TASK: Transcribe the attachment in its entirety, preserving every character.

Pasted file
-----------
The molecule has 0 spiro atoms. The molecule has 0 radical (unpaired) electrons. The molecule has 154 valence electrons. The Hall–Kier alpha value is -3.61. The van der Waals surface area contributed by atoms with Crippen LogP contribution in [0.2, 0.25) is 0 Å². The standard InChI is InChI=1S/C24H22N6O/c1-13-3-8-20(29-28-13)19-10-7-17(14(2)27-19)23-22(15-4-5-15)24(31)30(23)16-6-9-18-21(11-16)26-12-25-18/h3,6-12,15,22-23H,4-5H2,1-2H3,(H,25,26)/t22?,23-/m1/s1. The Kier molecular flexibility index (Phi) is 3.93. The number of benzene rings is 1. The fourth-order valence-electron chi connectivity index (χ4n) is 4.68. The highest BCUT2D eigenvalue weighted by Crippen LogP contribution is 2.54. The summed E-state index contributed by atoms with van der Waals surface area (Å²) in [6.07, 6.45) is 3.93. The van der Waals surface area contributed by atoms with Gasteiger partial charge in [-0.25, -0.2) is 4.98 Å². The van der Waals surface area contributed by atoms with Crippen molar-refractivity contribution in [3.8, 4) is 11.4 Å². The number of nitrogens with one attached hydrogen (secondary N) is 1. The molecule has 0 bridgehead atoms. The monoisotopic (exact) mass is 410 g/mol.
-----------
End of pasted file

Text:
The molecule has 0 spiro atoms. The molecule has 0 radical (unpaired) electrons. The molecule has 154 valence electrons. The Hall–Kier alpha value is -3.61. The van der Waals surface area contributed by atoms with Crippen LogP contribution in [0.2, 0.25) is 0 Å². The standard InChI is InChI=1S/C24H22N6O/c1-13-3-8-20(29-28-13)19-10-7-17(14(2)27-19)23-22(15-4-5-15)24(31)30(23)16-6-9-18-21(11-16)26-12-25-18/h3,6-12,15,22-23H,4-5H2,1-2H3,(H,25,26)/t22?,23-/m1/s1. The Kier molecular flexibility index (Phi) is 3.93. The number of benzene rings is 1. The fourth-order valence-electron chi connectivity index (χ4n) is 4.68. The highest BCUT2D eigenvalue weighted by Crippen LogP contribution is 2.54. The summed E-state index contributed by atoms with van der Waals surface area (Å²) in [6.07, 6.45) is 3.93. The van der Waals surface area contributed by atoms with Gasteiger partial charge in [-0.25, -0.2) is 4.98 Å². The van der Waals surface area contributed by atoms with Crippen molar-refractivity contribution in [3.8, 4) is 11.4 Å². The number of nitrogens with one attached hydrogen (secondary N) is 1. The molecule has 0 bridgehead atoms. The monoisotopic (exact) mass is 410 g/mol.